Insomnia is a common problem in offshore shift-work environments. In rotating shift-work environments, daylight and darkness cues are incongruent with sleep and work schedules. As a result, many shift workers find it hard to adapt to the schedule, resulting in suboptimal sleeping patterns and increased workforce fatigue. This paper presents a scientific method for reducing fatigue risks in oil and gas organizations that operate a slowly rotating shift schedule.
Humans are diurnal (i.e., day animals); because of this, our circadian rhythm is programmed to ensure that alertness, concentration, and other aspects relating to job performance are highest during the day. Our circadian rhythm makes us feel sleepy in the evenings and ensures that we can maintain restorative sleep during the night. The bodily processes related to this are maintained in the suprachiasmatic nucleus (SCN), which is in the anterior hypothalamus in the brain and is synchronized with the day/night cycle. During the abrupt transition to an offshore night working schedule, the sleep and wake timings of our biorhythm become misaligned with those of the work schedule; this is referred to as circadian misalignment, a mismatch between our internal circadian clock and work, sleep, and eating activities.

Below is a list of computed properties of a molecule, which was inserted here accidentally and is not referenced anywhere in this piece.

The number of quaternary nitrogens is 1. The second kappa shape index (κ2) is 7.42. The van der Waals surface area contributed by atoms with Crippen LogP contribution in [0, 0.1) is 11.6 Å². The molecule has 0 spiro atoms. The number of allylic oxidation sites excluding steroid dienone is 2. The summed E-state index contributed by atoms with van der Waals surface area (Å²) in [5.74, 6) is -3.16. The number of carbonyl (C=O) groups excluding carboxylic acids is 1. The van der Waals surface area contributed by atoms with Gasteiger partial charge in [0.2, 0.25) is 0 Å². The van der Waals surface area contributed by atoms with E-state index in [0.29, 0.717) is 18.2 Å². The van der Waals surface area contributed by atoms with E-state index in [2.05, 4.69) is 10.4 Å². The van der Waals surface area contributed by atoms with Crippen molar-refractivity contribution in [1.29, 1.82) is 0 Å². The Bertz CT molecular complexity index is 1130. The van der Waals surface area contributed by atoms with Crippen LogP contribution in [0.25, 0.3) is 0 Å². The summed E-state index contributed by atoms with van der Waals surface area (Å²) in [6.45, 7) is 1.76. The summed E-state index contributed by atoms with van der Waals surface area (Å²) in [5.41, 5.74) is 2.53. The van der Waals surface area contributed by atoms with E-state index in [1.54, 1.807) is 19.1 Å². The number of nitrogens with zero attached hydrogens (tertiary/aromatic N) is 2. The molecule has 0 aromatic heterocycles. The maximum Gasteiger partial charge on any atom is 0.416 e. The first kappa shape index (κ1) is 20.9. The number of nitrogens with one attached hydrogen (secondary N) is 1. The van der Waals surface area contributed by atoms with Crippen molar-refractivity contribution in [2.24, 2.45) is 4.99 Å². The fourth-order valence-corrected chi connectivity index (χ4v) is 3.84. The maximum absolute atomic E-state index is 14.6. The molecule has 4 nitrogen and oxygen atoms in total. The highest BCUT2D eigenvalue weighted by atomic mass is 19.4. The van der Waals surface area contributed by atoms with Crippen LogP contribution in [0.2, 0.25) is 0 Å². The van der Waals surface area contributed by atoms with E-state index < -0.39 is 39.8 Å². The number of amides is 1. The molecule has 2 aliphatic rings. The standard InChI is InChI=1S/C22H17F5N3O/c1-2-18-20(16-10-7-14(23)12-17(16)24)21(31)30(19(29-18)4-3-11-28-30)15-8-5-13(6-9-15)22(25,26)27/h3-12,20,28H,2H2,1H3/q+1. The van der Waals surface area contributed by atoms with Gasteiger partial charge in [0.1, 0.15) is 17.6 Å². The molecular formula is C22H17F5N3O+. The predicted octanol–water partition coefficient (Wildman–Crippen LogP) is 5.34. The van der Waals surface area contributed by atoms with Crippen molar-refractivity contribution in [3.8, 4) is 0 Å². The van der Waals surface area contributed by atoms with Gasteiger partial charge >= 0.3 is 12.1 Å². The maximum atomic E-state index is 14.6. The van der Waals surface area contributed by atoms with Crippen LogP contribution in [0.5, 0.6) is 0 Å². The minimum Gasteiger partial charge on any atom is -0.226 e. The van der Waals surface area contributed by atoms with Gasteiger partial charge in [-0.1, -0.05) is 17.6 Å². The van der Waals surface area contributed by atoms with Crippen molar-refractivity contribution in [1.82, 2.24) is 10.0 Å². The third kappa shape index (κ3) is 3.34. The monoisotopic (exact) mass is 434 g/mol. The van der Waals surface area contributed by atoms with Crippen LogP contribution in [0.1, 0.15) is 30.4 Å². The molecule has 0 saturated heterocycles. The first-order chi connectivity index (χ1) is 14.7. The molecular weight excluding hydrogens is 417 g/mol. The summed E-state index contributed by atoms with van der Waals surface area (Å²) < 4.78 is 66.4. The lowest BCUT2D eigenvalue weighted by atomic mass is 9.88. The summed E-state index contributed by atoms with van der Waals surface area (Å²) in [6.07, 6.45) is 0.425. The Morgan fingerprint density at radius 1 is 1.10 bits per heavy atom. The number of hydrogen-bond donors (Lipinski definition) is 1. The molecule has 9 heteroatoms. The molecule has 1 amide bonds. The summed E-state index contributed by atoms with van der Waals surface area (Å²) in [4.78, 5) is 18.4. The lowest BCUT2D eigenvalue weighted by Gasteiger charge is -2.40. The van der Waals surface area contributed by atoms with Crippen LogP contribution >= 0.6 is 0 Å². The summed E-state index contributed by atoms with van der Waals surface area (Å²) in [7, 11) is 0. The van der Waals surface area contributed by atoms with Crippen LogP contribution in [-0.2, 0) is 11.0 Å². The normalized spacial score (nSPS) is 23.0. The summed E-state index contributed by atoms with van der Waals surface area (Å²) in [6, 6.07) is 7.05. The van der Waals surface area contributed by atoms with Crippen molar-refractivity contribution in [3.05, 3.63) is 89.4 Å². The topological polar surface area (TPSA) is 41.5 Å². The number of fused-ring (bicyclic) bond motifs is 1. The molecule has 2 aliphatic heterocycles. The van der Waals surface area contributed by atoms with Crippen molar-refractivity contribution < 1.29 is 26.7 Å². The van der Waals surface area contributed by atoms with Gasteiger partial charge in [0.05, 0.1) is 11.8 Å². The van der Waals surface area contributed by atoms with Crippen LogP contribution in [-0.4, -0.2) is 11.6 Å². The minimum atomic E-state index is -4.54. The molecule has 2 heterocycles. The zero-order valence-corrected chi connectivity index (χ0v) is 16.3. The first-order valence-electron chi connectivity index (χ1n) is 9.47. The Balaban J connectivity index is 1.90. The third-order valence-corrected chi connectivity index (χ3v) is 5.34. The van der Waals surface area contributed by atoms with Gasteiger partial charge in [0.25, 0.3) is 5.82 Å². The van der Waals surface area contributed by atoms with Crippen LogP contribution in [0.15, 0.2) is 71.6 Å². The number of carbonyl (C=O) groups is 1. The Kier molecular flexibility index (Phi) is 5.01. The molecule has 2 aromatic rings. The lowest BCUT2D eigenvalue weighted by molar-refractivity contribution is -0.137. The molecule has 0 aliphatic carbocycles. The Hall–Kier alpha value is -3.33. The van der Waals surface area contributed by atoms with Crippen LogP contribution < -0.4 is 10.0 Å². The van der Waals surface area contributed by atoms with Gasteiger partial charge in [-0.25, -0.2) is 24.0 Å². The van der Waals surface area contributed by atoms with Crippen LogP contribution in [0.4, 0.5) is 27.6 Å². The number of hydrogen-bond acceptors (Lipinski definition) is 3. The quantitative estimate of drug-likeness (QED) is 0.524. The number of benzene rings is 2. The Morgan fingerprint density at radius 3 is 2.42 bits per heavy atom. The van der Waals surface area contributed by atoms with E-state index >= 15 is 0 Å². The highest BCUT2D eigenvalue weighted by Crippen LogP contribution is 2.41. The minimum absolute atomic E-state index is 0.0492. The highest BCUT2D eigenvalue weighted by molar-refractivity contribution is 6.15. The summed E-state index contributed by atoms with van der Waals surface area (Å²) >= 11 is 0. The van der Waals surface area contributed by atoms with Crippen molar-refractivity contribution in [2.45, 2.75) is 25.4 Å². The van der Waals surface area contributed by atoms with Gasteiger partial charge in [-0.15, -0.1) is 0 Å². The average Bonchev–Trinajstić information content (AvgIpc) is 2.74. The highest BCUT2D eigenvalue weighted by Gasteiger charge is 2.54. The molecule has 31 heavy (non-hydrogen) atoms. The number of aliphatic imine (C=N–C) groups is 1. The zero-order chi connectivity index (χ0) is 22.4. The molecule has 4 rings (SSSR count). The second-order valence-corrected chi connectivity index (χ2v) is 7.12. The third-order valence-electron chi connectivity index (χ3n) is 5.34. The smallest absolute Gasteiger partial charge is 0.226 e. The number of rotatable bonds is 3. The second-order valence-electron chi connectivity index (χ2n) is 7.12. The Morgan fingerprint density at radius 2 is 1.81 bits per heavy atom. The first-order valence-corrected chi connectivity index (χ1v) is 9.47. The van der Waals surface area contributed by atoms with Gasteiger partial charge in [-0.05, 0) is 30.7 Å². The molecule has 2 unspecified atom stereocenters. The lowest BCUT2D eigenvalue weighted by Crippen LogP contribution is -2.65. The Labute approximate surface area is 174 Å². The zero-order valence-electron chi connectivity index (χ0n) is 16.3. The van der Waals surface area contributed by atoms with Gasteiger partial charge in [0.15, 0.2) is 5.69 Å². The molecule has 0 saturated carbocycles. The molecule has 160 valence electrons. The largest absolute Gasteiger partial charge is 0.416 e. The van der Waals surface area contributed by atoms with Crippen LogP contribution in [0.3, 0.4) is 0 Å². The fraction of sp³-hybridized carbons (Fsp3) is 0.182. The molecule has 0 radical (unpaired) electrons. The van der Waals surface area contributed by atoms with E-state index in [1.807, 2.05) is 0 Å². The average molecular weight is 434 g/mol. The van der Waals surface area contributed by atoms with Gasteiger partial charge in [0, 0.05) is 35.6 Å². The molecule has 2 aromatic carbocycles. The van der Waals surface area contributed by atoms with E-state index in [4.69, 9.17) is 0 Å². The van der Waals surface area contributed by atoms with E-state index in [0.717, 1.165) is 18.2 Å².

Circadian misalignment also takes place during travel, but, in the case of jet lag, the time-of-day cues at our destination—particularly daylight that contains blue short-wavelength light—enables our biorhythm to realign with the schedule. These time cues include
During offshore night shifts, these time cues are missing or completely reversed. As a result, some shift workers only partially adjust to the imposed shift-work schedule. These circadian-misaligned shift workers have to work when their body prepares for sleep and have to go to bed when their body tells them to stay active....
Shift-Work Fatigue in the Petroleum Industry: A Proactive Countermeasure Using Light Cues
01 August 2018